Another way to tell if the wood is heart pine is by the color of the wood. Longleaf pine, which is the most common type of heart pine, has a beautiful red hue to it. This red hue is caused by the resin that is present in the wood. And the color is the same along the entire length of the plank, it is not splotchy besides for knots in the wood. The knots in heart pine should be very small. They should be no more than 1 ½ inches wide. This is yet another way to identify heart pine, though not every piece of wood will have knots on it. For more information about the color of heart pine and the knots in the wood, check out this blog.

Antique or Reclaimed

Getting antique or reclaimed heart pine is the best way to be sure that you are actually getting what you are paying for. Any tree that is less than 200 years old is considered to be new heart pine, meaning it is not antique. Some companies sell Southern yellow pine, shortleaf pine, and other types of pine wood and claim that it is heart pine. Although you can get heart pine from these trees, it is not allowed to grow the amount of time needed to become true heart pine, and thus is not considered as antique. Antique longleaf pine is also much more durable and stronger than these other pines. Antique heart pine is found in old buildings that are being torn down or restored.

Reclaimed wood is found on river bottoms or floating in rivers. Because of this, and because of how strong the wood is, there are often marks from wear and tear on the wood. There may be nail marks, paint, and even rust stains. These markings will depend on what the wood was used for before being found in a river. You can find people selling reclaimed heart pine much easier than you can find people selling antique heart pine. This is because people tend to leave the antique wood in the house once they find it instead of risking destroying the wood taking it up. Reclaimed heart pine, once properly taken care of, looks just as amazing as antique heart pine.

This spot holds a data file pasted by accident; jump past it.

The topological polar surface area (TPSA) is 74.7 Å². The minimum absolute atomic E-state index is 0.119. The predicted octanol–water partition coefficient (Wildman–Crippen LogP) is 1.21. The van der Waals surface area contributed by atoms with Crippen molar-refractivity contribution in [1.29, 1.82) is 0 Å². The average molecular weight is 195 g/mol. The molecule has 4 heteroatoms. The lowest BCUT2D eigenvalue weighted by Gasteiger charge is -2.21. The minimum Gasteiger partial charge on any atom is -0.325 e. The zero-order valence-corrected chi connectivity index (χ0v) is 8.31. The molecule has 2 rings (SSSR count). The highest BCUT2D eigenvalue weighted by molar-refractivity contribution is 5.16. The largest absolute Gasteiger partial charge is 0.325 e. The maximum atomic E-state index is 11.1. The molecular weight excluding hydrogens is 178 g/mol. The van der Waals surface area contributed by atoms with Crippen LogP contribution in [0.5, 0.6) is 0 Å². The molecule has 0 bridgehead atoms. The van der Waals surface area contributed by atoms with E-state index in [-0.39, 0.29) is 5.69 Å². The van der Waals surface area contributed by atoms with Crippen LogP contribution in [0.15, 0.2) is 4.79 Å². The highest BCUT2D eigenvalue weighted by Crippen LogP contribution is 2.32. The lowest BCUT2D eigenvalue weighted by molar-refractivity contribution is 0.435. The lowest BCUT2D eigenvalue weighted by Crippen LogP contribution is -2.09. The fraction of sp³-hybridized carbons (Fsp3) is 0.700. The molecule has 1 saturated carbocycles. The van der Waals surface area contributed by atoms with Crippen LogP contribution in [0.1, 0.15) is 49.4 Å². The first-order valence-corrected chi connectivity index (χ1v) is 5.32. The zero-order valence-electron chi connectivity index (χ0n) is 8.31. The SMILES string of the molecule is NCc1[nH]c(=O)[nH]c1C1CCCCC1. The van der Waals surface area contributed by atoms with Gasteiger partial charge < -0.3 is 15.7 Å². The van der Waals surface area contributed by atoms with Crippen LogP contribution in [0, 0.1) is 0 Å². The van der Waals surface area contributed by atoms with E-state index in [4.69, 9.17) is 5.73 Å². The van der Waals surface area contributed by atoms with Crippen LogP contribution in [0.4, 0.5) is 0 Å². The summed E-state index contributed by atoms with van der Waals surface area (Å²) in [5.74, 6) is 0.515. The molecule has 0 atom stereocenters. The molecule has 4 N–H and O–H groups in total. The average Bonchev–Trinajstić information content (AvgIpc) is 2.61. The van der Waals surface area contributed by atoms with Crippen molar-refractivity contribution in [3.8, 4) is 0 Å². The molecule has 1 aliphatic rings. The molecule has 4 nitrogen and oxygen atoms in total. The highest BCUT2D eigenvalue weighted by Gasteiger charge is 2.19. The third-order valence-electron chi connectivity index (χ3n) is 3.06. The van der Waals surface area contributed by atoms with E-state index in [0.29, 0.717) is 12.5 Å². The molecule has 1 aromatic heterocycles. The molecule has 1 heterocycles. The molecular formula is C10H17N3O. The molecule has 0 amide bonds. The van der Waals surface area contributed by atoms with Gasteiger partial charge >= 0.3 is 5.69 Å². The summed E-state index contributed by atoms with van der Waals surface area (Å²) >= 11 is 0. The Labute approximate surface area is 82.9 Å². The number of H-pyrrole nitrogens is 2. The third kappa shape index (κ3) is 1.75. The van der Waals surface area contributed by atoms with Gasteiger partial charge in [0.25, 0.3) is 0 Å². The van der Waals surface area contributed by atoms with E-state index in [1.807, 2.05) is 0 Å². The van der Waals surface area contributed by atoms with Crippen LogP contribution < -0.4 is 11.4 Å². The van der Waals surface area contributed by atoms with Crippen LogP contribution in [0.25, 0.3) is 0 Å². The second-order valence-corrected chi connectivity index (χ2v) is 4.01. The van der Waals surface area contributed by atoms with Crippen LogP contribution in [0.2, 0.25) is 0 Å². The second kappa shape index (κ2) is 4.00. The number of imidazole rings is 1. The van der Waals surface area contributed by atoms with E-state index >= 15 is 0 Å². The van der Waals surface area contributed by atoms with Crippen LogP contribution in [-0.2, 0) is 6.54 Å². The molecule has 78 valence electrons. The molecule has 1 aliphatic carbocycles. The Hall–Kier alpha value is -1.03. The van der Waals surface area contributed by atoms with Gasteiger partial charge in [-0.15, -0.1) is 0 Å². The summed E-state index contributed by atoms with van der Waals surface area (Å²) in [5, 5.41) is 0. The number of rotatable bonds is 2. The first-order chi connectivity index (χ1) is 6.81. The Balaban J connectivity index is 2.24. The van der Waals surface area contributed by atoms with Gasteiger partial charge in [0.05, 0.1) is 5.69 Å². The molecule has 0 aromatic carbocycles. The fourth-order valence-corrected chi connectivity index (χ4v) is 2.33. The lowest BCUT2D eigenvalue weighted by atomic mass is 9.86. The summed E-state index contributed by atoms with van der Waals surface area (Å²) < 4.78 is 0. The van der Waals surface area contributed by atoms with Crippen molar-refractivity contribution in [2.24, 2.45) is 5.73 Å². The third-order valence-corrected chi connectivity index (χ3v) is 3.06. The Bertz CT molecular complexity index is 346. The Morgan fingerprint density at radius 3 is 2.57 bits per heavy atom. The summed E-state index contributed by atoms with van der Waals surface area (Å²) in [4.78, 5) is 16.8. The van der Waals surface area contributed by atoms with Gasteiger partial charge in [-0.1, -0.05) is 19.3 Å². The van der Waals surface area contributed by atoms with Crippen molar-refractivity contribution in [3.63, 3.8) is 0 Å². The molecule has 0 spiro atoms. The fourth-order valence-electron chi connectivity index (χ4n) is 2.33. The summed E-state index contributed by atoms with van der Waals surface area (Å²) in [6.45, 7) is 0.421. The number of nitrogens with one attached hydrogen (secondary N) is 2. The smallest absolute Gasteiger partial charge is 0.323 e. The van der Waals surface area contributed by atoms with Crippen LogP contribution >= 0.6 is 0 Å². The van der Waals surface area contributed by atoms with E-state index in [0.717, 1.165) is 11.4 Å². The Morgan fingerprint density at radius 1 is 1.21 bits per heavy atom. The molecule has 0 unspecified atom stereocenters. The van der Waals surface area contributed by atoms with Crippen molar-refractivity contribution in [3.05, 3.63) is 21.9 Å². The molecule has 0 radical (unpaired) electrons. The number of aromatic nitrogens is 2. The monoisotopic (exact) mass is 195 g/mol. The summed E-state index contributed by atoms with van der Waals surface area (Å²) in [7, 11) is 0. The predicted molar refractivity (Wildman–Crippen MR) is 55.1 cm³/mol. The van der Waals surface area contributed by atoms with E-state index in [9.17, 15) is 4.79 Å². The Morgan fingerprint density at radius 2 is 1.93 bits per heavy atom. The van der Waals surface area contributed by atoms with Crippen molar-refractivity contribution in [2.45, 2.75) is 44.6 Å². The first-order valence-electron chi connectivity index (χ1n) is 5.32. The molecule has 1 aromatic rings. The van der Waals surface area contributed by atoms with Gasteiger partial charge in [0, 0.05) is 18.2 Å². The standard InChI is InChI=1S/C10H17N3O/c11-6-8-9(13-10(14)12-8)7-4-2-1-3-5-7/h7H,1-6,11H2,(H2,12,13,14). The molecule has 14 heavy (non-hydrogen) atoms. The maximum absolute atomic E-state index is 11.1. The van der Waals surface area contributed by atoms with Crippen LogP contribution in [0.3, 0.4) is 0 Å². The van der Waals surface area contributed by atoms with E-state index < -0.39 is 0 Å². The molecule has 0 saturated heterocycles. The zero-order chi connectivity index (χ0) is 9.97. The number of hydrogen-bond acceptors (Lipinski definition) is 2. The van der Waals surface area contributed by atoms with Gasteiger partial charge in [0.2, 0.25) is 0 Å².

Working with Heart Pine

One big reason that people love heart pine is because of how strong and durable the wood is. It’s not easy to scrape and holds up very well under many conditions. However, the strength and durability of heart pine makes it quite hard to work with the wood. The wood can split when nailed by hand and screws need pilot holes before you can actually use a screw. Heart pine also tends to have pockets of resin in them that melt and become sticky when machines are used on the wood, for example, a power sander. This makes the machines sticky and could make them stop working altogether. It is important to check the wood regularly for these pockets of resin if you choose to use any sort of power tool on heart pine. If you find one of these pockets, you can use a rag that is covered in paint thinner or turpentine to clean the wood and the machines. You will gently rub the area of wood and be very careful when cleaning the machines to prevent any accidents from occurring. However, this is only if you do hit one of the pockets of resin. If you want to avoid the mess and hassle of resin entirely, you can sand by hand, using sandpaper, or use a cabinet scraper.